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  Manipulator, The Hey Mickey
Year: 1971
Director: Yabo Yablonsky
Stars: Mickey Rooney, Luana Anders, Keenan Wynn
Genre: WeirdoBuy from Amazon
Rating:  4 (from 1 vote)
Review: It's raining heavily tonight, and a small figure emerges from the darkness to enter this warehouse where a selection of forgotten movie props are kept, gathering dust and cobwebs. The man is B.J. Lang (Mickey Rooney), who used to be in the business but now... well, now he would like to revive those days of Golden Age Hollywood, though the methods he uses are unorthodox to say the least. At first he wanders the warehouse until he gets into the spirit of his ambitions and begins barking out orders as if he were a film director, seeing visions of a naked, white-painted middle aged couple waltzing around and becoming convinced they are laughing at him. But Lang is not alone in the building...

When Mickey Rooney died a few years short of his century, many were quick to pay tribute to his considerable achievements as a youthful star when he was one of the most famous actors (and song and dance men) in the world. But while he never stopped working even into his nineties, the quality of that work was not exactly of the same high profile, or even of the same high standard. Not that Rooney ever gave anything but one hundred and ten percent, but some of his choices, presumably out of necessity rather than choice, were some distance away from his days of brightening up the globe alongside Judy Garland, and none were further away than The Manipulator.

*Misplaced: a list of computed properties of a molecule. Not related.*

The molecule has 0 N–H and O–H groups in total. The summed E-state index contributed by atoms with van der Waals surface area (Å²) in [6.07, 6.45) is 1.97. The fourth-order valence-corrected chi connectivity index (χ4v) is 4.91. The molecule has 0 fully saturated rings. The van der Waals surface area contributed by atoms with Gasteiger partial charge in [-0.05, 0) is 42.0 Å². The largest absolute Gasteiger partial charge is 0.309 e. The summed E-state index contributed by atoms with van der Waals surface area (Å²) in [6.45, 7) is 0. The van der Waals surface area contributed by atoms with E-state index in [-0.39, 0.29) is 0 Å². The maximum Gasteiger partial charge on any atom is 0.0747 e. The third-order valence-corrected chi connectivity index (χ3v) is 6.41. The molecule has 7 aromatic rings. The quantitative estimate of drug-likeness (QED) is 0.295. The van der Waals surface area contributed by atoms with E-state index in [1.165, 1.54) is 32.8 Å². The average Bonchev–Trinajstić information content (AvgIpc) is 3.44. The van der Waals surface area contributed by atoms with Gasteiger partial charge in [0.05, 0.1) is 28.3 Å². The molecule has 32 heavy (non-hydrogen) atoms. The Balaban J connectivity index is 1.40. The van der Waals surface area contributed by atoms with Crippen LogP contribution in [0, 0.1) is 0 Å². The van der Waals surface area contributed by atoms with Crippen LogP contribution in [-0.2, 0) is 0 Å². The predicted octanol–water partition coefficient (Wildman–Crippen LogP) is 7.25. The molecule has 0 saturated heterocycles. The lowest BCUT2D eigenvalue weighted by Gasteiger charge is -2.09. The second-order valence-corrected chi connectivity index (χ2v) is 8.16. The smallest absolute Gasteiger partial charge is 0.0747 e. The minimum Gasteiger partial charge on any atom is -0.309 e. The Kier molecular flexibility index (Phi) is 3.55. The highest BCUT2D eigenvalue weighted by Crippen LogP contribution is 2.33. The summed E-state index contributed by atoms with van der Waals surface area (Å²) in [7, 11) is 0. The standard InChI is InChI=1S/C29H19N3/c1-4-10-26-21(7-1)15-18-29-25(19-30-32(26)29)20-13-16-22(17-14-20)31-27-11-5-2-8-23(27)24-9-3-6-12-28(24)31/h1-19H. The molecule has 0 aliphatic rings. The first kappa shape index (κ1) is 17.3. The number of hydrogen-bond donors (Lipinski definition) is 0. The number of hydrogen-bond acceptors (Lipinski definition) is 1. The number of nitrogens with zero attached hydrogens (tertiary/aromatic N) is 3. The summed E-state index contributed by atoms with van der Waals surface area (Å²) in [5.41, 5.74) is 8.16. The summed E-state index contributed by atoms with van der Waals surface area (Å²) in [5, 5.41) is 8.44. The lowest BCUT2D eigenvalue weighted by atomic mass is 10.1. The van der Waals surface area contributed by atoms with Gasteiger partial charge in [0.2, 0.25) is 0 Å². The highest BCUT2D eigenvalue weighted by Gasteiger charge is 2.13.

Precisely what writer and director Yabo Yablonsky was getting at here was not entirely clear - in fact, it wasn't remotely apparent at all - but it did present his leading man with an opportunity for a tour de force of out there thespianism where perhaps even he did not know what he was trying to put across. There is dialogue, but it is so oblique that there are no clues as to what Lang has in mind, and by the end of ninety minutes of stream of consciousness nonsense it's unlikely you will be in the small minority on their feet, applauding wildly with yells of "Bravo!", though there are some who are able to attune themselves to the film's wavelength and find worth in it. Everyone else, assuming they make it to the bloody finale, will be muttering that dreaded word "pretentious".

Rooney was not alone in his endeavours, this was no one man show, as cult actress Luana Anders, who had a knack for appearing in works with counterculture appeal, also showed up as Carlotta spending almost the whole hour after her introduction tied to a wheelchair and having such indignities as being spoonfed apple baby food inflicted upon her character as she, one assumes, seeks a chance to get away. The only other credited actor was Keenan Wynn who appears later on and no sooner than he has is stabbed to death by Lang at the point of his rapier, since by that stage the madman has adopted a plumed hat and funny nose and is giving us his full on Cyrano de Bergerac, though Cyrano de Maniac might be more appropriate in light of his eccentric behaviour.

There were other people as the hallucinations of Lang and Carlotta, but their names have been lost in the mists of time, including a baby who shares a scene with Rooney and a bunch of other roisterers in a baffling party scene. But a lot baffled here: why, for example, did Lang continually break into song, mainly The Chattanooga Choo-Choo, when he patently doesn't know the words? Why did he paint himself up as a woman, with bright red lipstick, blue eye shadow and rouge on his cheeks, and act "camp" in the process? Why was Carlotta often seen running through a slaughterhouse - was that really happening or was it a metaphor for her situation? But probably it was best not to dwell on the details, as The Manipulator was more of a phantasmagorical experience which did not necessarily have to make sense, just as well when it indubitably did not. Maybe the oddest thing was that in spite of being a real endurance test, it was just weird enough to make you stick with it to the bitter end, similar to its oddball contemporary Rhinoceros, though that had literary pedigree. Bleeps and bloops by Gill Melle.
Reviewer: Graeme Clark

 

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